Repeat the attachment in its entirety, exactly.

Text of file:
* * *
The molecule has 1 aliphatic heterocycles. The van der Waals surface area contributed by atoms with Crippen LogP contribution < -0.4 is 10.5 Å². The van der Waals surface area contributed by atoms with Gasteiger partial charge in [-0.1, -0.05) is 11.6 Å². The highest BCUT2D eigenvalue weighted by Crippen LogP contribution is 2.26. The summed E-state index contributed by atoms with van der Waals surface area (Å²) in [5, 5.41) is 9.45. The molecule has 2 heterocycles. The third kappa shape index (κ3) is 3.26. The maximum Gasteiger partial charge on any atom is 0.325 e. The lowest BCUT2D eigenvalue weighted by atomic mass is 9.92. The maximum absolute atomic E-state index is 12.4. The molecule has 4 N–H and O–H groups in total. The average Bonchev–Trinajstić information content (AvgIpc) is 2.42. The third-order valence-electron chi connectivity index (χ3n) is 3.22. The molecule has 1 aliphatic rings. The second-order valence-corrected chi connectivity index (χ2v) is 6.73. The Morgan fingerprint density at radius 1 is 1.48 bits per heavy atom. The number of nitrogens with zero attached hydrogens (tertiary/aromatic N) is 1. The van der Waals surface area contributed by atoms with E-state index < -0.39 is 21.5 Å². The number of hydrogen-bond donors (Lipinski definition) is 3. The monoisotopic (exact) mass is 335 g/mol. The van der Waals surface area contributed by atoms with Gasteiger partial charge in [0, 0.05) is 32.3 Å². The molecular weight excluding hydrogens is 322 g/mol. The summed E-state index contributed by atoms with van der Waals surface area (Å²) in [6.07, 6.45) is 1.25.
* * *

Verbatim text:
The molecule has 1 aliphatic heterocycles. The van der Waals surface area contributed by atoms with Crippen LogP contribution < -0.4 is 10.5 Å². The van der Waals surface area contributed by atoms with Gasteiger partial charge in [-0.1, -0.05) is 11.6 Å². The highest BCUT2D eigenvalue weighted by Crippen LogP contribution is 2.26. The summed E-state index contributed by atoms with van der Waals surface area (Å²) in [5, 5.41) is 9.45. The molecule has 2 heterocycles. The third kappa shape index (κ3) is 3.26. The maximum Gasteiger partial charge on any atom is 0.325 e. The lowest BCUT2D eigenvalue weighted by atomic mass is 9.92. The maximum absolute atomic E-state index is 12.4. The molecule has 4 N–H and O–H groups in total. The average Bonchev–Trinajstić information content (AvgIpc) is 2.42. The third-order valence-electron chi connectivity index (χ3n) is 3.22. The molecule has 1 aliphatic rings. The second-order valence-corrected chi connectivity index (χ2v) is 6.73. The Morgan fingerprint density at radius 1 is 1.48 bits per heavy atom. The number of nitrogens with zero attached hydrogens (tertiary/aromatic N) is 1. The van der Waals surface area contributed by atoms with E-state index < -0.39 is 21.5 Å². The number of hydrogen-bond donors (Lipinski definition) is 3. The monoisotopic (exact) mass is 335 g/mol. The van der Waals surface area contributed by atoms with Gasteiger partial charge in [0, 0.05) is 32.3 Å². The molecular weight excluding hydrogens is 322 g/mol. The summed E-state index contributed by atoms with van der Waals surface area (Å²) in [6.07, 6.45) is 1.25.